Leading world economist Jeffrey Sachs sheds light on the origins of today’s crisis stemming from the removal of Jeane Bertrand Aristide by the U.S. Government. Presenting his case in a Financial Times article entitled, “Don’t Fall for Washington’s Spin on Haiti,” published on ZNET, March 1, 2004, Sachs writes:
“The crisis in Haiti is another case of brazen U.S. manipulation of a small, impoverished country with the truth unexplored by journalists. In the nearly universal media line on the Haitian revolt, President Jean-Bertrand Aristide was portrayed as an undemocratic leader who betrayed Haiti’s democratic hopes and thereby lost the support of his erstwhile backers. He ‘stole’ elections and intransigently refused to address opposition concerns. As a result he had to leave office, which he did at the insistence of the U.S. and France. Unfortunately, this is a gravely distorted view.
“President George Bush’s foreign policy team came into office intent on toppling Mr. Aristide, long reviled by powerful U.S. conservatives such as former senator Jesse Helms who obsessively saw him as another Fidel Castro in the Caribbean. Such critics fulminated when President Bill Clinton restored Mr. Aristide to power in 1994 and succeeded in getting U.S. troops withdrawn soon afterwards, well before the country could be stabilized. In terms of helping to rebuild Haiti, the U.S. Marines left behind about eight miles of paved roads and essentially nothing else. In the meantime, the so-called ‘opposition,’ a coterie of rich Haitians linked to the preceding Duvalier regime and former (and perhaps current) CIA operatives, worked Washington to lobby against Mr. Aristide.”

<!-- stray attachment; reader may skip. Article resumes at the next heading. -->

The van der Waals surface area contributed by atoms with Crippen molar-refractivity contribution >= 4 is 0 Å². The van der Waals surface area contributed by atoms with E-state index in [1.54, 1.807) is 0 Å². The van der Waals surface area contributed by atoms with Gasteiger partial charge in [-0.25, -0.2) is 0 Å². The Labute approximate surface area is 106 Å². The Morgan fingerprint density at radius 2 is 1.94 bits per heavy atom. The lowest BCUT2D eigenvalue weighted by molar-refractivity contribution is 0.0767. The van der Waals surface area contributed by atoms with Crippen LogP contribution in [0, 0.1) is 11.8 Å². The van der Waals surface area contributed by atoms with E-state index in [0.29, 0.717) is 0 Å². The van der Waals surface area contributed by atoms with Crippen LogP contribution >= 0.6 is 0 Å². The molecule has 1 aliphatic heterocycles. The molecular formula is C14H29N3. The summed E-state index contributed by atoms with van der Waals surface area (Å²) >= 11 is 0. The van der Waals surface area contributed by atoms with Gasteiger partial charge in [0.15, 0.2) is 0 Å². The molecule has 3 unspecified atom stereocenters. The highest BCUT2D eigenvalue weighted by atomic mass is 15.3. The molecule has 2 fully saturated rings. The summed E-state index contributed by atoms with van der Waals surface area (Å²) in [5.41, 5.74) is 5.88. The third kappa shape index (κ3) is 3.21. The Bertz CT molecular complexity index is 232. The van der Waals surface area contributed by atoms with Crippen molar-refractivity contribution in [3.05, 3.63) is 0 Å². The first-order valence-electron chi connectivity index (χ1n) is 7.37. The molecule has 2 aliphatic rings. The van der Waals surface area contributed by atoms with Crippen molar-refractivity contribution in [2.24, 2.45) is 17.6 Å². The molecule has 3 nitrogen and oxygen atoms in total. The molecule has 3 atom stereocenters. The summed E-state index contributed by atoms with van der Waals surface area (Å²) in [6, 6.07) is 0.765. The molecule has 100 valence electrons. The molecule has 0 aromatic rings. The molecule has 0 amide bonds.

It is this gang of rich Haitians and CIA operatives Sachs writes about, which hogs the country’s wealth leaving ordinary Haitians eating dirt.
Our world of capitalist classes and their corrupt governments refer to themselves as the “international community.” “Community” implies a group of people living together in an area under rule of law and working for the common good of that community. Too many times has this so-called “international community” broken laws and defied common human decency. The United Nations is a cesspool for do-gooders, seedy intellectuals, and no-name political careerists pretending to put a human face on the world capitalist economic order. In reality, the UN rubberstamps and supports the right of the advanced capitalist countries to exploit and dominate the developing world.
Any improvements for infrastructure or immediate rescue from famine can’t exceed the boundaries drawn by capitalists protecting their amassed wealth, which they cannot spend in their lifetimes or the life of their children. So nothing gets done and wretchedness chokes our globe from Haiti to Kenya.
Jean Bertrand Aristide and his Lavalas Party couldn’t lift Haiti out of poverty because of the limitations imposed upon them by the Haitian elite supported by the U.S. capitalist class and its military forces. Aristide didn’t choose the road to revolution. Instead, he became catatonic, mustering only enough strength to board a U.S. plane into forced exile.